The energy that emanates from FLOW seems to get greater each year it takes place on West Broadway in North Minneapolis.
The annual art crawl originally started out as a small, but burgeoning showcase of Northside creatives, initiated by the Northside Achievement Zone. Now 10 years later and tipping the scale at over 200 featured visual and performing artists this summer, FLOW continues to grow in community attendance and participation each year since its 2006 debut. As an homage to the 10 year anniversary of FLOW, we’re sharing ten highlights from the 3-days of dynamic artistic exchange and why we think it was the best yet, including some of the special moments from JXTA.
Traditional Hmong performance art
The Koom Siab Block Party, presented by Asian Media Access, showcased Iny Asian Dance Theater‘s dance drama “Longing for Qeej.” On Plymouth Ave, the street became the stage for bright flashes of public Contemporary dance and Hip-Hop performances. Neighbors and residents got a front row seat to waves of music and dance outside the doors of their home.
JXTA VALT studio’s make-your-own masterpiece workshop
Visitors to the VALT studio participated in a hands-on drawing lesson centered on two foundational drawing techniques all VALTers learn. Instructors Drew and Hawwa conducted the workshop in 1108 space for charcoal self-portrait drawings and Notan paper cut-outs, engaging resident artists from all spectrums and levels.
Ice cream cones with rainbow sprinkles
Hands down, Emerge provided the best way to cool down on Emerson avenue, with youth employees scooping out ice cream cones and cups for $1 a pop. The non-profit continues to amp up their efforts to support youth and adults seeking employment – in 2014, 120 young people were placed in jobs.
Northside artists show and tell
The space at Homewood Studios was opened up by director George Roberts in an effort to host a conversation between the FLOW postcard artists. The circle formed by the artists and community members heard the artists’ feedback on how their artistic philosophy has been shaped and continues to shift based on their surroundings, experiences and passion.
We usually connote the barbershop as being that focal point where men can spark up animated conversations and catch up on the latest gossip news in the community while getting a line-up. What was cool to learn and see at World Class Barbers on Broadway Avenue is that it is woman-owned and featured local artists with work that showcased Black beauty in all of it’s glorious, dual-gendered, multifacetedness. Plus, we felt right at home swiveling in those seats.
Speaking up on equity in the Twin Cities
As participants of the Creative CityMaking: New Artist-City Collaborations, artists D.A. Bullock and Ariah Fine set up a podium, recorder and set the camera to record. They asked passersby to talk about issues related to equity and place in the Twin Cities, issues that affect each individual personally on a community level. The voices highlighted will feed into larger work and strategy around the Blueprint for Equitable Engagement project.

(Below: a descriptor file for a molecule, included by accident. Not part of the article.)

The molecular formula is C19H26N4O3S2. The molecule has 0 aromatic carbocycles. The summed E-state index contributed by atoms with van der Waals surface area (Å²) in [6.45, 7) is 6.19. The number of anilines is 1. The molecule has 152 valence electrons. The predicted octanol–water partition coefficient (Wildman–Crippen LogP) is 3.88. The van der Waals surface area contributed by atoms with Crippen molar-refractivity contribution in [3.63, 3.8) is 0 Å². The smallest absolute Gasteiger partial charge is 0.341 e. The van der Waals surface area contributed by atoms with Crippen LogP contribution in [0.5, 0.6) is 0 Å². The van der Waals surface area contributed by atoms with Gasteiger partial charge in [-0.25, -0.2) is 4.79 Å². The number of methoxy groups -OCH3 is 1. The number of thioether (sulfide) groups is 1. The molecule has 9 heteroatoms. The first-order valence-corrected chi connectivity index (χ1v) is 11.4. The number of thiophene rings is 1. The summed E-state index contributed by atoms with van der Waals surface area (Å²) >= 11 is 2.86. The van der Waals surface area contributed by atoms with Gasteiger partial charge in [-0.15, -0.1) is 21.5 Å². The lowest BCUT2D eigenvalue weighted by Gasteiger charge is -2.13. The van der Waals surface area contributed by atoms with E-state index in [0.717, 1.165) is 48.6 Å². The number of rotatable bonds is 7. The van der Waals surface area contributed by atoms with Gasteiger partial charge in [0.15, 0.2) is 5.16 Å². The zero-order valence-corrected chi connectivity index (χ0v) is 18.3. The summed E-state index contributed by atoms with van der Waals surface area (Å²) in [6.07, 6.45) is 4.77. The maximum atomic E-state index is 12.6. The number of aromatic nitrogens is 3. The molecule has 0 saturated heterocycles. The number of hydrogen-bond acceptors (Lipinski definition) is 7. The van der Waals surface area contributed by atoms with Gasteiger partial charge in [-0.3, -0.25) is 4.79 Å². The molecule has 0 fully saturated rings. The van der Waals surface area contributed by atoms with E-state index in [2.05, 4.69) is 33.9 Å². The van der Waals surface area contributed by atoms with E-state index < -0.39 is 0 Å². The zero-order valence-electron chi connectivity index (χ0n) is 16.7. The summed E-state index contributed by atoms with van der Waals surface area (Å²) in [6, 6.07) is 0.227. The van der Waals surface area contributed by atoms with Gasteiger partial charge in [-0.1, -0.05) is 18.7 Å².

Pop-up boutiques with photos and musical vibes
We didn’t catch the fashion show, but we did grab some great deals on cute dresses and scarves from the Romantic Bohemian at the NEON pop-up boutique. Their newly acquired space, previously the Hennepin County West Broadway office, was set up for independent sellers, craftsmen and women, and designers for all things fashion and beauty.
On the spot screen-printed take-home posters from the Welukea Group artist collective
“The Welukea Group does not exclusively aim to draw attention to the vacant and unused spaces along the Broadway business district in North Minneapolis, but additively aspires to interrupt the predetermined narratives that currently surround these spaces.” Enough said, but we’ll add that the JXTA Public Art Studio’s newest exhibit made waves by inspiring critical thought and discourse on social dynamics and taboo topics through photography, artifact and aerosol art.
Ballet and Contemporary dance mash-upping
The newly updated Les Jolies Petites School of Dance made real the phrase, “dance is life.” The studio teemed with young people, parents and friends who took part in group dance and basic ballet demos. Directors Danyale Potts and Dr. Sharon Cook bring their experience ranging from training in ballet, modern and African dance and instruction from the world-renowned Alvin Ailey American Dance Theater. Their goal? That “people from all walks of life would be blessed by what they see, feel and hear.”
Elder Naima Richmond
If you haven’t met Naima yet, you’re going to need to – and soon. Set up in the Plymouth Ave Art Studio for the art crawl, this poet, author and writer’s array of children books and illustrations are as humble and enigmatic as her smile and aura. Her favorite work, “Beautiful Brown Snowlady,” is a book that you should add to your library. Why? According to Richmond, “Because everyone needs to read the book about the first and only brown snowlady.” Simple, plain and real.